re·sil·ience 1. the capacity to recover quickly from difficulties; toughness.
I’ve always had a fascination with rocks; I’ve been attracted to them for as long as I can remember. I was blessed to grow up on a beautiful piece of land in Northern Ontario; 200 acres of mostly trees with a private lake…and a whole lot of rocks. I would spend hours looking at them, picking them up, examining them, deciding which I would keep, which I would skip on the lake, and which I would put back exactly where I found them. There didn’t seem to be any rhyme or reason to which I kept or discarded; some of the prettiest or most sparkly rocks were not kept and added to my collection. For many years, I didn’t know why that was, but I later came to understand what it was about the rocks I was drawn to and chose to keep – their energy. When I picked up a rock and held it in my hand, how the rock made me feel was the deciding factor. I collected only the rocks that made me feel good; safe, grounded, protected, happy.
My fascination with rocks only deepened when I was school aged and learned that rocks were essentially the result of what had happened to them. Simply put – sand and minerals had become rocks through compression. Rocks are HARD…seemingly unbreakable. To think that they are a product of what has happened to them was beautiful to my young and inquisitive mind. I began to really look at the rocks and wonder about their stories. I began to really notice the various colours and shapes in each of my rocks…and then I realized the commonalities between rocks and human beings. Everything that happened to them shaped what they had become…and would continue to. Is that really so different for us? Like rocks, we have been shaped into who we are largely by our experiences. While I had a lovely childhood in many ways, it had its share of darkness. I had to ‘grow up’ quickly, I had to ‘be strong’, I had to survive. And so, I became resilient. And in doing so, I likened myself to a rock; a product of what has happened to me, but seemingly unbreakable.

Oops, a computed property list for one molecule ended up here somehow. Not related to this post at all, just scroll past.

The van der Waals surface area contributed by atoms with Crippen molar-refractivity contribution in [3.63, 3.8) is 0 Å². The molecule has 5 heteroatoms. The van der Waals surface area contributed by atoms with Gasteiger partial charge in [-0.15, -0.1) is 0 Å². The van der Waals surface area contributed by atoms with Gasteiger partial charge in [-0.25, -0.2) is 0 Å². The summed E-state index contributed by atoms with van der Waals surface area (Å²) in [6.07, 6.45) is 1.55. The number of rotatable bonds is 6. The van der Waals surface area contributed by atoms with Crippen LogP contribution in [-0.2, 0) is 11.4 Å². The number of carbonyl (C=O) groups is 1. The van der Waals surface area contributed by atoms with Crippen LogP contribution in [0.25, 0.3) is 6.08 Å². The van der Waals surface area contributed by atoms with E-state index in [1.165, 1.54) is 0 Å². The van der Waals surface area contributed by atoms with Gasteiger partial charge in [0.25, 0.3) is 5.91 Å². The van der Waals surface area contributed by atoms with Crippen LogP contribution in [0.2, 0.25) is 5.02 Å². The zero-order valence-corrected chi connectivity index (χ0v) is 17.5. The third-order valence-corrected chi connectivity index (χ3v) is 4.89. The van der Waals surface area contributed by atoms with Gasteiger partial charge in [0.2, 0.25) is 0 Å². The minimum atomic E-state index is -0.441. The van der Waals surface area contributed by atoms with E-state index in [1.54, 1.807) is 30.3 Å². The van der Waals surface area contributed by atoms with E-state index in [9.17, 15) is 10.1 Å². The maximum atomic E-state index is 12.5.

But does being resilient mean that we are unbreakable? No. And thinking so can be dangerous. I have learned that in the years leading up to my middle age. We, like rocks, regardless of our resiliency – are STILL a product of what happens to us. With enough pressure, rocks will break. So will we. And with constant wear and tear, a rock will wear down. So will we.
We must remember that we are, in fact, breakable, and that can be a difficult and humbling reality. I have found it to be a relief. It is as if permission has been granted to not have to be and do everything and that I not only can, but need to take care of myself. I am strong and I am resilient, but I still carry a rock with me as a reminder that even something created from immense pressure can be shattered by its surroundings. Just like me.